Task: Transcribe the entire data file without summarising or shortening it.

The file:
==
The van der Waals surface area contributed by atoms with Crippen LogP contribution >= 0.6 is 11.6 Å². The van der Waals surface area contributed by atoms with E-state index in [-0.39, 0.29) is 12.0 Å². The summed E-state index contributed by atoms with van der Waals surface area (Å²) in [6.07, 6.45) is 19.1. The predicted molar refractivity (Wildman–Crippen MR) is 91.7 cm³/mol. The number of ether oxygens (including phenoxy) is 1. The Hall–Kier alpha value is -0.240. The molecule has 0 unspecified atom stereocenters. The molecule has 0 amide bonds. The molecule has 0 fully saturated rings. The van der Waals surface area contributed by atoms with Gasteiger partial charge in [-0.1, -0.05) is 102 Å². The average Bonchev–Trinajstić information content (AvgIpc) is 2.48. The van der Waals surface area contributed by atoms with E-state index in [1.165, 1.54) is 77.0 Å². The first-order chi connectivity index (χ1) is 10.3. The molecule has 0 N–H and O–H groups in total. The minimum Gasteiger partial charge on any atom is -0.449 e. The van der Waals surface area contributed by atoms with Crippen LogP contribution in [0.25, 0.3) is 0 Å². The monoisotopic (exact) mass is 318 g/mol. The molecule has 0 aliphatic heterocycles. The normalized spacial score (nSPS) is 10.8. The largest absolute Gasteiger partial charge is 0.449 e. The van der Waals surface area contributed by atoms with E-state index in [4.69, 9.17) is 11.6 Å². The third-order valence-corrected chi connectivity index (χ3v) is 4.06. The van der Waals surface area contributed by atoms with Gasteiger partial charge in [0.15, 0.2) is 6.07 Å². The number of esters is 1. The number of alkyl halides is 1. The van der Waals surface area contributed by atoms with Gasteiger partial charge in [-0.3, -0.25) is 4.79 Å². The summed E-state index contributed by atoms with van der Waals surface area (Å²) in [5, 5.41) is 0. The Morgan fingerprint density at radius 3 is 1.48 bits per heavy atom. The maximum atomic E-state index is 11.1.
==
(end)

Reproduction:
The van der Waals surface area contributed by atoms with Crippen LogP contribution >= 0.6 is 11.6 Å². The van der Waals surface area contributed by atoms with E-state index in [-0.39, 0.29) is 12.0 Å². The summed E-state index contributed by atoms with van der Waals surface area (Å²) in [6.07, 6.45) is 19.1. The predicted molar refractivity (Wildman–Crippen MR) is 91.7 cm³/mol. The number of ether oxygens (including phenoxy) is 1. The Hall–Kier alpha value is -0.240. The molecule has 0 unspecified atom stereocenters. The molecule has 0 amide bonds. The molecule has 0 fully saturated rings. The van der Waals surface area contributed by atoms with Gasteiger partial charge in [-0.1, -0.05) is 102 Å². The average Bonchev–Trinajstić information content (AvgIpc) is 2.48. The van der Waals surface area contributed by atoms with E-state index in [1.165, 1.54) is 77.0 Å². The first-order chi connectivity index (χ1) is 10.3. The molecule has 0 N–H and O–H groups in total. The minimum Gasteiger partial charge on any atom is -0.449 e. The van der Waals surface area contributed by atoms with Crippen LogP contribution in [0.25, 0.3) is 0 Å². The monoisotopic (exact) mass is 318 g/mol. The molecule has 0 aliphatic heterocycles. The normalized spacial score (nSPS) is 10.8. The largest absolute Gasteiger partial charge is 0.449 e. The van der Waals surface area contributed by atoms with E-state index in [4.69, 9.17) is 11.6 Å². The third-order valence-corrected chi connectivity index (χ3v) is 4.06. The van der Waals surface area contributed by atoms with Gasteiger partial charge in [0.15, 0.2) is 6.07 Å². The number of esters is 1. The number of alkyl halides is 1. The van der Waals surface area contributed by atoms with Gasteiger partial charge in [-0.3, -0.25) is 4.79 Å². The summed E-state index contributed by atoms with van der Waals surface area (Å²) in [5, 5.41) is 0. The Morgan fingerprint density at radius 3 is 1.48 bits per heavy atom. The maximum atomic E-state index is 11.1.